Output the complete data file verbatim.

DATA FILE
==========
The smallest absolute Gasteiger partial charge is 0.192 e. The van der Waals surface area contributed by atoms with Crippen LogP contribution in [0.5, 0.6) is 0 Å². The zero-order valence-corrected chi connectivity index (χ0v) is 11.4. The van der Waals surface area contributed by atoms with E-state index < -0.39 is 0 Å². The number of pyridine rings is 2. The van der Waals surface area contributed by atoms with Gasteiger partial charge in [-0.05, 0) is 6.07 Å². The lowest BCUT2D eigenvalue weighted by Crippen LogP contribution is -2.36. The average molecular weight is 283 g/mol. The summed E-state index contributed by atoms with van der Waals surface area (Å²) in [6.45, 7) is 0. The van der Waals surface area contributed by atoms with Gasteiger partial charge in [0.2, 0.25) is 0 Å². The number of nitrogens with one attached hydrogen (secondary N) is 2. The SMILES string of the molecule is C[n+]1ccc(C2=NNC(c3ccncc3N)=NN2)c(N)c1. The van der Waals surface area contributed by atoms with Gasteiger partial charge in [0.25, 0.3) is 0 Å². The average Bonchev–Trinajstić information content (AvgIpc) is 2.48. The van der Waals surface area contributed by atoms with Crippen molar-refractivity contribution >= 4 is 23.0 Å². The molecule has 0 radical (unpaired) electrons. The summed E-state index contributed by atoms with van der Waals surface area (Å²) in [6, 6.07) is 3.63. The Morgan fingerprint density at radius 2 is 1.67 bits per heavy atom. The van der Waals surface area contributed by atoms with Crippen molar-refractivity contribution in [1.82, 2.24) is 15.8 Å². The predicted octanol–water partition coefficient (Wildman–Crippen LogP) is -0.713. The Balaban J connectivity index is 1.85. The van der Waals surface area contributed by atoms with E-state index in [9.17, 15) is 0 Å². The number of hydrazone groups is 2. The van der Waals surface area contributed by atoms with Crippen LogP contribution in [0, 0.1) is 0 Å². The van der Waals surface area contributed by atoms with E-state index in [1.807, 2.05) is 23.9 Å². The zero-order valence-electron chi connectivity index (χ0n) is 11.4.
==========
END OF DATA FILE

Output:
The smallest absolute Gasteiger partial charge is 0.192 e. The van der Waals surface area contributed by atoms with Crippen LogP contribution in [0.5, 0.6) is 0 Å². The zero-order valence-corrected chi connectivity index (χ0v) is 11.4. The van der Waals surface area contributed by atoms with E-state index < -0.39 is 0 Å². The number of pyridine rings is 2. The van der Waals surface area contributed by atoms with Gasteiger partial charge in [-0.05, 0) is 6.07 Å². The lowest BCUT2D eigenvalue weighted by Crippen LogP contribution is -2.36. The average molecular weight is 283 g/mol. The summed E-state index contributed by atoms with van der Waals surface area (Å²) in [6.45, 7) is 0. The van der Waals surface area contributed by atoms with Gasteiger partial charge in [0.2, 0.25) is 0 Å². The number of nitrogens with one attached hydrogen (secondary N) is 2. The SMILES string of the molecule is C[n+]1ccc(C2=NNC(c3ccncc3N)=NN2)c(N)c1. The van der Waals surface area contributed by atoms with Gasteiger partial charge in [0.25, 0.3) is 0 Å². The average Bonchev–Trinajstić information content (AvgIpc) is 2.48. The van der Waals surface area contributed by atoms with Crippen molar-refractivity contribution >= 4 is 23.0 Å². The molecule has 0 radical (unpaired) electrons. The summed E-state index contributed by atoms with van der Waals surface area (Å²) in [6, 6.07) is 3.63. The Morgan fingerprint density at radius 2 is 1.67 bits per heavy atom. The van der Waals surface area contributed by atoms with Crippen molar-refractivity contribution in [1.82, 2.24) is 15.8 Å². The predicted octanol–water partition coefficient (Wildman–Crippen LogP) is -0.713. The Balaban J connectivity index is 1.85. The van der Waals surface area contributed by atoms with E-state index in [9.17, 15) is 0 Å². The number of hydrazone groups is 2. The van der Waals surface area contributed by atoms with Crippen LogP contribution in [0, 0.1) is 0 Å². The van der Waals surface area contributed by atoms with E-state index in [1.807, 2.05) is 23.9 Å². The zero-order valence-electron chi connectivity index (χ0n) is 11.4.